I’m just quibbling with your “latest firmware” statement. Yes, you will get the latest released firmware which I believe is the “compile-server2” branch (see below). Since much of this thread is talking about compiling your own fw (possibly from other branches), I figured I’d mention that.
github has a nice interactive “graph” which shows you where the different branches are (see here) Here’s a screenshot showing the compile-server2 which was “released” in late December.
Make sure everything is in Windows PATH variable so they can be found and run anyywhere
Do not install Git or Make to Program Files. Space in certain places breaks things in unix-style enviroment.
That last part took me whole saturday to figure out.
I redownloaded clean Spark sources from GitHub and it seems to build well without modifications to makefiles. First build with i3-laptop is slowish, but after that I only have to rebuild the application.cpp related changes, which is suprisingly fast compared to time it takes the online IDE to send me new firmware.
Cool, glad you got it building again! The original makefile was OS independent, but the much faster makefile has a few more requirements, as a Windows user myself, I’m looking forward to trying this out.
The build time on the build server is also about under a second, so if you’re watching your core, by the time your core flashes magenta once, the cloud has already transferred your code, built it, and has started sending chunks to your core. Most of the time is spent making sure all the packets get there safely, and making sure you have firmware to fall back on if the transfer fails.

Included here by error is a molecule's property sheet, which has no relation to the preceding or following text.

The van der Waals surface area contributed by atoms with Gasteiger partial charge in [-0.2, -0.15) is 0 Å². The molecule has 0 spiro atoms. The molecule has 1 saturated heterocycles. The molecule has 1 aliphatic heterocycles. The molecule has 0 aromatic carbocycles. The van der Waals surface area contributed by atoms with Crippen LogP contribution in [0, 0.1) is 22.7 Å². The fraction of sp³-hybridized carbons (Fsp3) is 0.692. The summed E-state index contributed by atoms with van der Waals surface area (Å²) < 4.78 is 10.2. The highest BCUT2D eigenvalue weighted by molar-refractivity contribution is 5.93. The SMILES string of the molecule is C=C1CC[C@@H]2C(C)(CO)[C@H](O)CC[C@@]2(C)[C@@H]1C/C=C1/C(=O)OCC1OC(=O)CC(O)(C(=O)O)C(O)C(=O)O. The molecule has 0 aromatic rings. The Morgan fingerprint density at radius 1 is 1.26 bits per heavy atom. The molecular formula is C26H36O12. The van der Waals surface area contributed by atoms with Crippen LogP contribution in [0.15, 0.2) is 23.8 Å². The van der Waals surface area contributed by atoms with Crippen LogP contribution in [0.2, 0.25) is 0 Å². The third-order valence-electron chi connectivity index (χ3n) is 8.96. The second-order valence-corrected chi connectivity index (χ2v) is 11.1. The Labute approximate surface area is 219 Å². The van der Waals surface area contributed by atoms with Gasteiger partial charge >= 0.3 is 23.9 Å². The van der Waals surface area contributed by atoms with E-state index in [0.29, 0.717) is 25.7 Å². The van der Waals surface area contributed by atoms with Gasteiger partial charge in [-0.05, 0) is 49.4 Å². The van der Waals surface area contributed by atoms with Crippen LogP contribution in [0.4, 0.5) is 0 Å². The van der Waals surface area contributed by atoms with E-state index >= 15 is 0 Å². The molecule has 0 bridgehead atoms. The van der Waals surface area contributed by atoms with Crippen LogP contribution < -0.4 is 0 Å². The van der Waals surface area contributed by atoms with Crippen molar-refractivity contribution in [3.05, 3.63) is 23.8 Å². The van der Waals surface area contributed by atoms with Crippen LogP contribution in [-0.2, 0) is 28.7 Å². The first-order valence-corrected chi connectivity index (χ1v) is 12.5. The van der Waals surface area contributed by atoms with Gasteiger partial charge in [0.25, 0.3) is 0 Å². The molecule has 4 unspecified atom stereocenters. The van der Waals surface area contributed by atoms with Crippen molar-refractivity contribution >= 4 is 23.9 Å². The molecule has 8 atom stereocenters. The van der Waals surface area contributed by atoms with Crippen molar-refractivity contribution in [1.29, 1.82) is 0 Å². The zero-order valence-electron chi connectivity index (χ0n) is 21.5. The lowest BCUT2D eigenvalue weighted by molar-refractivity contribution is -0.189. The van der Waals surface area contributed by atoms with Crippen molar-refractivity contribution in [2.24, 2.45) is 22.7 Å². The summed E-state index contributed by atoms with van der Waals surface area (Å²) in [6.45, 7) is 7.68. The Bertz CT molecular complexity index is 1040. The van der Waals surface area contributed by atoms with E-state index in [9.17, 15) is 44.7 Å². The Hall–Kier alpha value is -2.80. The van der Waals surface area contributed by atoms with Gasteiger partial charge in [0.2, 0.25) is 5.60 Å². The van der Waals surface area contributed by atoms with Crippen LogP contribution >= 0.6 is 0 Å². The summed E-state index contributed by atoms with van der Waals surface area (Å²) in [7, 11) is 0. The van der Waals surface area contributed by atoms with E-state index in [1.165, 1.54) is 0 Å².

Edit: Which is to say, we’ve been brainstorming on ways to make the OTA updates faster, and I think we have some good solutions in the pipeline to speed that up significantly.
It just occurred to me that the speed of the reflashing must be related to the speed at which the CC3000 and STM32 are working together to read bytes over TCP. And if the firmware is about 70KB or so, then the transfer speed is a lot slower than I think it could be… sounds like 1 - 2KB per second (my flashing process takes about 45 seconds), and should be way faster, at least 30KB/s or more.
A big component of the OTA delay has to do with the small receive buffer size (256 bytes, so more ram is left available), and the positive confirmation message after every package is received. This means on a medium latency network, say ~100ms ping, you have to wait an extra ((70000/256)*100)/1000 ~= 27 seconds. The trade off here is this is very robust in a high-error environment, but slow in a clean environment. My plan was to try to carefully send more than one chunk at a time in a way as to not overwhelm the core. I think this is possible, but it requires some careful coding, and it needs to be backwards compatible as well.